The consumer price index, which measures the variations in price for retail goods and services, is used to help calculate the inflation rate. The inflation rate represents the price increase or decrease of consumer purchased products over a period. In addition to the CPI, you may also use historical price records. The following steps can be applied to calculate the inflation rate for any given or chosen period.

1. Gather information

Determine the goods you will be evaluating and gather information on prices during a period. You can get this information from BLS or do your own research. Keep in mind that the CPI is an average of the price of the goods or services over a period. The number represents an average.

2. Complete a chart with CPI information

Input the information you gathered into a chart that is easy to read. Because the averages are taken monthly and yearly, your chart might reflect that information. You can also use charts and calculators available through the Bureau of Labor Statistics.

3. Determine the time period

Decide how far back you will be going, or how far into the future. You can also calculate the information across any given number of months, years or decades. You may want to try to determine inflation rates for when you retire to calculate how much you want to save. Conversely, you may want to see the rate of inflation since you graduated, or over the past ten years.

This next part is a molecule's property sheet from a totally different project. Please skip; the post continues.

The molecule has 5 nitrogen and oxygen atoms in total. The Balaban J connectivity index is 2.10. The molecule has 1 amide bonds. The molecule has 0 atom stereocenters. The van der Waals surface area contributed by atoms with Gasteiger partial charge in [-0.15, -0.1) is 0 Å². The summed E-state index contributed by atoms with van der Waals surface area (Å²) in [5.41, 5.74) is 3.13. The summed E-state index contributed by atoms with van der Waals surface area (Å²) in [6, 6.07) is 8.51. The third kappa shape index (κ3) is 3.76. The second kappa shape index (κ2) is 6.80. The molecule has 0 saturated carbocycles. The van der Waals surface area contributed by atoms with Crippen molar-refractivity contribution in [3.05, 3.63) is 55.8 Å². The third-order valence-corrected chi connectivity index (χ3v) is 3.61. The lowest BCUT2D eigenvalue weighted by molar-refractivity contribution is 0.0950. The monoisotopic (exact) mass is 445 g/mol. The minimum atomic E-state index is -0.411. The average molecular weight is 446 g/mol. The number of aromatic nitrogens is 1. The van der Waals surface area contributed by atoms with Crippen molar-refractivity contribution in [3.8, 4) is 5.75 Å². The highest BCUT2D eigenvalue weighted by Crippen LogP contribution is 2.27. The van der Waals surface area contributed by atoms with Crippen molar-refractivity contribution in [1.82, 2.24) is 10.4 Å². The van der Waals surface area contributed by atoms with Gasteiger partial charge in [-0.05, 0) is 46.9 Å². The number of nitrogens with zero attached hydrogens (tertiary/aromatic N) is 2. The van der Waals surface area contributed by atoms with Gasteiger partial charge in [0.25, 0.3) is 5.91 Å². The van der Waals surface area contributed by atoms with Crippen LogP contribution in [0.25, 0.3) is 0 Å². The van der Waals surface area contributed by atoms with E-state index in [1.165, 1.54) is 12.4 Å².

4. Locate CPI for an earlier date

On your data chart or the one from the BLS, locate the CPI for the good or service you are analyzing for your starting point. This number is represented in the formula by the letter A.

5. Identify CPI for a later date

Next, focusing on the same good or service, locate the CPI for a later date, often the current year or month. This number is represented in the formula by the letter B.

6. Use the inflation rate formula

Subtract the past date CPI from the current date CPI and divide your answer by the past date CPI. Multiply the results by 100. Your answer is the inflation rate as a percentage.

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How to calculate inflation rate if it is more than 100%

The inflation rate indicates an increase in prices. When the average inflation rate reaches 100, it means that prices for the analyzed goods or services have doubled. When it goes above 100, prices have more than doubled. To help keep information clear, when rates escalate over 100, the BLS typically selects a new base year.

However, when the CPI index is over 100, subtract 100 to determine how much prices inflated in that period. Remember that the data is reflecting an increase on top of the originating price.


For a stronger understanding, let us explore an example:

Provided a gallon of milk cost $5 in 2004 and $5.60 in 2014 we can use these numbers as CPI information to utilize the inflation rate formula. 5.60 minus 5 equals .60. Divide .60 by 5. The results are .12. Multiply by 100. The inflation rate on a gallon of milk between 2004 and 2014 was 12%.